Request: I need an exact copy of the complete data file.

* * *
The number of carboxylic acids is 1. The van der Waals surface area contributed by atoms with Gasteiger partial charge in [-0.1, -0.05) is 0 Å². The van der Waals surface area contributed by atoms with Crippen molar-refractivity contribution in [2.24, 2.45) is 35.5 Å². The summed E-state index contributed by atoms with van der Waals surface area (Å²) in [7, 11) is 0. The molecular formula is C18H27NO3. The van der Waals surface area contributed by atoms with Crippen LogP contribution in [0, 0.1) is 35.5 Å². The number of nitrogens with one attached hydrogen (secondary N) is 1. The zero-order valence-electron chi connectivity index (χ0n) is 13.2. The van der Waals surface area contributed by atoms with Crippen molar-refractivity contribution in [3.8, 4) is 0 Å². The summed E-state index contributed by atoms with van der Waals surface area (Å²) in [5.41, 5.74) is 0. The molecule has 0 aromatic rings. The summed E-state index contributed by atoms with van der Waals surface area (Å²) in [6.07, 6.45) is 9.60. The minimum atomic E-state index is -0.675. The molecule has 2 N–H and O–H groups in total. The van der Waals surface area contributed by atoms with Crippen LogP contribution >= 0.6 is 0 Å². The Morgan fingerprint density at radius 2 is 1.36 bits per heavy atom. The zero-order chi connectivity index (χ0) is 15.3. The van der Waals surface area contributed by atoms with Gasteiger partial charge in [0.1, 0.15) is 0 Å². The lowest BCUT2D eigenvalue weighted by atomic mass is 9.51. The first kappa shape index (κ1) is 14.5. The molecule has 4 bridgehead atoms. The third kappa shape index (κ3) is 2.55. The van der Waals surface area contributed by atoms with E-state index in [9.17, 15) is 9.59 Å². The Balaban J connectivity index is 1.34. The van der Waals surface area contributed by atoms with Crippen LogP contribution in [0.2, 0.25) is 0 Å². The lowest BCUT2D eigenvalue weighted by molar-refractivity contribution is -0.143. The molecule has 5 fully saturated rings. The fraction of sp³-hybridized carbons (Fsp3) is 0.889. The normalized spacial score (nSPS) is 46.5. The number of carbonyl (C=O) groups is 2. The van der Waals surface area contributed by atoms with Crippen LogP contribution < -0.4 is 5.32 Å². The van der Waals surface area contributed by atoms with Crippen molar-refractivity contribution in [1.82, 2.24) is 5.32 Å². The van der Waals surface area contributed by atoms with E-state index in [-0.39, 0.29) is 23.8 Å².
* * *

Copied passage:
The number of carboxylic acids is 1. The van der Waals surface area contributed by atoms with Gasteiger partial charge in [-0.1, -0.05) is 0 Å². The van der Waals surface area contributed by atoms with Crippen molar-refractivity contribution in [2.24, 2.45) is 35.5 Å². The summed E-state index contributed by atoms with van der Waals surface area (Å²) in [7, 11) is 0. The molecular formula is C18H27NO3. The van der Waals surface area contributed by atoms with Crippen LogP contribution in [0, 0.1) is 35.5 Å². The number of nitrogens with one attached hydrogen (secondary N) is 1. The zero-order valence-electron chi connectivity index (χ0n) is 13.2. The van der Waals surface area contributed by atoms with Crippen molar-refractivity contribution in [3.8, 4) is 0 Å². The summed E-state index contributed by atoms with van der Waals surface area (Å²) in [5.41, 5.74) is 0. The molecule has 0 aromatic rings. The summed E-state index contributed by atoms with van der Waals surface area (Å²) in [6.07, 6.45) is 9.60. The minimum atomic E-state index is -0.675. The molecule has 2 N–H and O–H groups in total. The van der Waals surface area contributed by atoms with Crippen LogP contribution >= 0.6 is 0 Å². The Morgan fingerprint density at radius 2 is 1.36 bits per heavy atom. The zero-order chi connectivity index (χ0) is 15.3. The van der Waals surface area contributed by atoms with Gasteiger partial charge in [0.1, 0.15) is 0 Å². The lowest BCUT2D eigenvalue weighted by atomic mass is 9.51. The first kappa shape index (κ1) is 14.5. The molecule has 4 bridgehead atoms. The third kappa shape index (κ3) is 2.55. The van der Waals surface area contributed by atoms with E-state index in [9.17, 15) is 9.59 Å². The Balaban J connectivity index is 1.34. The van der Waals surface area contributed by atoms with Crippen LogP contribution in [0.2, 0.25) is 0 Å². The lowest BCUT2D eigenvalue weighted by molar-refractivity contribution is -0.143. The molecule has 5 fully saturated rings. The fraction of sp³-hybridized carbons (Fsp3) is 0.889. The normalized spacial score (nSPS) is 46.5. The number of carbonyl (C=O) groups is 2. The van der Waals surface area contributed by atoms with Crippen LogP contribution < -0.4 is 5.32 Å². The van der Waals surface area contributed by atoms with Crippen molar-refractivity contribution in [1.82, 2.24) is 5.32 Å². The van der Waals surface area contributed by atoms with E-state index in [-0.39, 0.29) is 23.8 Å².